Brighton Fringe 2019
Danny Dorling, a leading thinker on inequality in Britain argues that sorting ourselves out post-Brexit is going to require a great deal of introspection, that what we see may not be pleasant. And that Brexit – however it comes – may be part of the cure.
Danny Dorling is a Professor of Geography at the University of Oxford, and a large part of his exploration of Brexit focused on geographical voting patterns. He also looked at the history of the UK and the recurring theme of how we have treated immigrants. The historical exploration included the British Empire and the education system which was set up to create individuals to run the Empire, and knowing your geography was key to that. He built a case that many of the Tories come from this empire educational mindset, still acting as if we have an empire to rule. He also explored the idea that we have always had different scapegoats to blame for our problems, from trade unionists to socialists to feminists and now the immigrants.
Interestingly although he voted to remain, he believes that Brexit has highlighted many of our national issues, including the levels of racism, and the number of far-right UK MEPs in Europe. Brexit has given us the opportunity to take a look in the mirror, the question still remains as to what we will do with this newfound awareness. Danny offered a number of surprising facts, for example that we have one of the highest levels of inequality in Europe. If remain had won, maybe the mirror effect would not have been as strong, maybe the immigrants would have continued to be the convenient scapegoat for the UK’s problems.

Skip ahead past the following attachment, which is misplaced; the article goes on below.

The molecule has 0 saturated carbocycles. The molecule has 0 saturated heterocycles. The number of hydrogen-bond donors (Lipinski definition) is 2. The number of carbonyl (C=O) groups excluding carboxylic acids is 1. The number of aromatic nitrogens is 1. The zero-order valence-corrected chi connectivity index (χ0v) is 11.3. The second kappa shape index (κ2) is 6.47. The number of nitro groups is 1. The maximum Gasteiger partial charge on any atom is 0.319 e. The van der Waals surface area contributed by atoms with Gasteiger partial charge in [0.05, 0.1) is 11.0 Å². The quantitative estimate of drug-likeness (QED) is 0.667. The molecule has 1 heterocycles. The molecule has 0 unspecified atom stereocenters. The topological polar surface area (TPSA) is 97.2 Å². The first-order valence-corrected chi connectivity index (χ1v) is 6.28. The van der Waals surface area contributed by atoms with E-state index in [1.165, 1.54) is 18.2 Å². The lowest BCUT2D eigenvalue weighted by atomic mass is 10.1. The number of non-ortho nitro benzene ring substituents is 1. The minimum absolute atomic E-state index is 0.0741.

The Brexit vote was the biggest swing in voting in UK history. The geographical analysis highlighted the fact that the highest numbers of people voting to leave were from the southern counties, the old retired Tories, and that these numbers are higher than many northern counties added together. Counties such as Hampshire had very high leave voters, and yet no-one mentions it. He did point out that one reason for lower votes in the North was a low turnout.
Danny made a clear attempt to share with us more of his statistical geographical data, however his screen and slides could have been bigger and better designed, because he had to repeatedly tell us ‘you’ll just have to believe me’. Luckily all of what he said can be found in his book ‘Rule Britannia: Brexit And The End Of Empire’. The talk was over an hour and packed with useful information, and I would recommend hearing him speak or reading the book if you want more facts on Brexit and who voted.